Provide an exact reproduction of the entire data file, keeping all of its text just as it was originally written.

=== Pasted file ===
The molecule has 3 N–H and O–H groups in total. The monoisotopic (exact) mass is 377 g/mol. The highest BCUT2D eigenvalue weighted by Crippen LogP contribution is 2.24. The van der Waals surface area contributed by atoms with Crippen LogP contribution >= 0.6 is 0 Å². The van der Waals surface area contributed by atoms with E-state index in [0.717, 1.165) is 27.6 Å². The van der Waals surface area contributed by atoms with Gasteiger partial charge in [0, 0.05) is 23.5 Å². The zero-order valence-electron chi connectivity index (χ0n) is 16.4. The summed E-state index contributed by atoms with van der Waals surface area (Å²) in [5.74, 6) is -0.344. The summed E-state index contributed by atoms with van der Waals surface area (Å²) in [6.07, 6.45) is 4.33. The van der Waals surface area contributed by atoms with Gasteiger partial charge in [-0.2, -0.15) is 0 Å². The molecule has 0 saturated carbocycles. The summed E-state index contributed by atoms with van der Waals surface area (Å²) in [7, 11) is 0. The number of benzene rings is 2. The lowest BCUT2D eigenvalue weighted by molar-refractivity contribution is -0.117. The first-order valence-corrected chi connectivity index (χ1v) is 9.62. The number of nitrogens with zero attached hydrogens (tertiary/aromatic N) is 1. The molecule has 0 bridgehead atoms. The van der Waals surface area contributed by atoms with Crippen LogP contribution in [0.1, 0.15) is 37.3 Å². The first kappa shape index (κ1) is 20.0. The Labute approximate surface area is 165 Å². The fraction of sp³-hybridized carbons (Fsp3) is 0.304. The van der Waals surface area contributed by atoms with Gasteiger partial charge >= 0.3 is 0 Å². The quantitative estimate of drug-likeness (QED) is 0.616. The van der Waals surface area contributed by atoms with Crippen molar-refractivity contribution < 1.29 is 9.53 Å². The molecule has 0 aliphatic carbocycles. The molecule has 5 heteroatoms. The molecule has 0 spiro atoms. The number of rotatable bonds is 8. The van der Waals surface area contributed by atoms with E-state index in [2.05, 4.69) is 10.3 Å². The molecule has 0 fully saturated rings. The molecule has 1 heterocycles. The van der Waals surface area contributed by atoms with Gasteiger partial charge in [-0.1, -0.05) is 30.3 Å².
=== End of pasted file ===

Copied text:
The molecule has 3 N–H and O–H groups in total. The monoisotopic (exact) mass is 377 g/mol. The highest BCUT2D eigenvalue weighted by Crippen LogP contribution is 2.24. The van der Waals surface area contributed by atoms with Crippen LogP contribution >= 0.6 is 0 Å². The van der Waals surface area contributed by atoms with E-state index in [0.717, 1.165) is 27.6 Å². The van der Waals surface area contributed by atoms with Gasteiger partial charge in [0, 0.05) is 23.5 Å². The zero-order valence-electron chi connectivity index (χ0n) is 16.4. The summed E-state index contributed by atoms with van der Waals surface area (Å²) in [5.74, 6) is -0.344. The summed E-state index contributed by atoms with van der Waals surface area (Å²) in [6.07, 6.45) is 4.33. The van der Waals surface area contributed by atoms with Gasteiger partial charge in [-0.2, -0.15) is 0 Å². The molecule has 0 saturated carbocycles. The summed E-state index contributed by atoms with van der Waals surface area (Å²) in [7, 11) is 0. The number of benzene rings is 2. The lowest BCUT2D eigenvalue weighted by molar-refractivity contribution is -0.117. The first-order valence-corrected chi connectivity index (χ1v) is 9.62. The number of nitrogens with zero attached hydrogens (tertiary/aromatic N) is 1. The molecule has 0 bridgehead atoms. The van der Waals surface area contributed by atoms with Crippen LogP contribution in [0.1, 0.15) is 37.3 Å². The first kappa shape index (κ1) is 20.0. The Labute approximate surface area is 165 Å². The fraction of sp³-hybridized carbons (Fsp3) is 0.304. The van der Waals surface area contributed by atoms with Gasteiger partial charge >= 0.3 is 0 Å². The quantitative estimate of drug-likeness (QED) is 0.616. The van der Waals surface area contributed by atoms with Crippen molar-refractivity contribution < 1.29 is 9.53 Å². The molecule has 0 aliphatic carbocycles. The molecule has 5 heteroatoms. The molecule has 0 spiro atoms. The number of rotatable bonds is 8. The van der Waals surface area contributed by atoms with E-state index in [2.05, 4.69) is 10.3 Å². The molecule has 0 fully saturated rings. The molecule has 1 heterocycles. The van der Waals surface area contributed by atoms with Gasteiger partial charge in [-0.1, -0.05) is 30.3 Å².